Prairie Chickens might cackle a little like a farmyard chicken, but they are definitely not in the same class. These native prairie inhabitants put on quite a show in the spring, with 20 or more males joining up to display their prowess to the local females in a central “booming” ground, called a lek. Here’s a little of the show we saw early this morning while sitting in blinds provided by the Nature Conservancy at Bluestem Prairie near Moorhead, MN.
Bright yellow colored skin on the neck is inflated with air as the chicken utters its low frequency,two syllable “woo-hoo” which can be heard from quite a distance away. They lean forward, tilt the tail feathers upward and spread them, and then raise elongate black neck feathers like two horns behind their head. It’s quite an intricate display between the sound effects and the posturing with raised feathers. In between booms, males occasionally drum their feet by dancing a little in place or run toward another male to chase them off their booming area, as the video below shows.
Unfortunately, numbers of Greater Prairie Chickens have declined markedly due to loss of grassland habitat and hunting pressure in the early 1900s. Where once hundreds of thousands of birds roamed throughout the Great Plains, now managed grassland areas hold just a few hundred birds, and populations fluctuate as the land around them is converted from idle cropland (e.g., land in the Conservation Reserve Program) back into full-scale agricultural production. In addition, these small, isolated populations are prone to some inbreeding and loss of genetic diversity, which makes it even more difficult to them to meet the challenges of a changing environment and climate.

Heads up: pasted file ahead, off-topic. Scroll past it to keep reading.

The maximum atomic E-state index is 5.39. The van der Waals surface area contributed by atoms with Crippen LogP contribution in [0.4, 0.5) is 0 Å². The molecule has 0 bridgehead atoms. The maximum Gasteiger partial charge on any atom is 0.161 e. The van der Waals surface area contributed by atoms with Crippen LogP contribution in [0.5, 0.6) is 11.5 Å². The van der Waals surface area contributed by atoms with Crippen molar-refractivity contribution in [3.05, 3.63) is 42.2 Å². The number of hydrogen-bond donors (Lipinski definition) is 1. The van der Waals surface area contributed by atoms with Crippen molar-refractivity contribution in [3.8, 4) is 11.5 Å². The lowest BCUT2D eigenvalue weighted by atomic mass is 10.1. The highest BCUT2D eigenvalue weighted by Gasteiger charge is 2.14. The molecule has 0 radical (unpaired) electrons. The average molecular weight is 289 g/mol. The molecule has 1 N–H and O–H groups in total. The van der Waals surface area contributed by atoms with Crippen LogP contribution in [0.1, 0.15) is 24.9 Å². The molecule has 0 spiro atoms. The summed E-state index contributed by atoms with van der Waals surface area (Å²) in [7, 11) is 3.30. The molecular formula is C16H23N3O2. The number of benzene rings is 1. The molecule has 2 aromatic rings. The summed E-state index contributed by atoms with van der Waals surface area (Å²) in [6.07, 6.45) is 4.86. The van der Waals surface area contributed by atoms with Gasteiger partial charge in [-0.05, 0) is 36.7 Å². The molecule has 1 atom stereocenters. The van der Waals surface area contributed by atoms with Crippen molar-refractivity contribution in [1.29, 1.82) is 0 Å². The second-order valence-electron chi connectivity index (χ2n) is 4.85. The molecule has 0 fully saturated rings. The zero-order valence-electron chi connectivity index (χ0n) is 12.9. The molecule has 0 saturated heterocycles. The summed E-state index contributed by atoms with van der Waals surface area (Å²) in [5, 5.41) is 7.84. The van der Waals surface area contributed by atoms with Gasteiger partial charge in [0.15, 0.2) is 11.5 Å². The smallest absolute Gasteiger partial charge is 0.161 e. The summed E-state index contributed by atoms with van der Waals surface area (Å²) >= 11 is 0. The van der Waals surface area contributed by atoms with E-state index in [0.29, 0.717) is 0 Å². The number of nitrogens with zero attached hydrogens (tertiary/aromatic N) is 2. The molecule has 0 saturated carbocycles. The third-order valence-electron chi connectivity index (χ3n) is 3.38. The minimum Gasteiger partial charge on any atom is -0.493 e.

LATE ADDITION: If you wander over to Paul Sundberg’s blog for this week, you’ll see a similar display in another lekking species, the Sharp-tailed Grouse. Paul’s photos, taken in bright morning light (instead of the rainy overcast we had) really highlight the action and color of these otherwise very cryptically colored birds.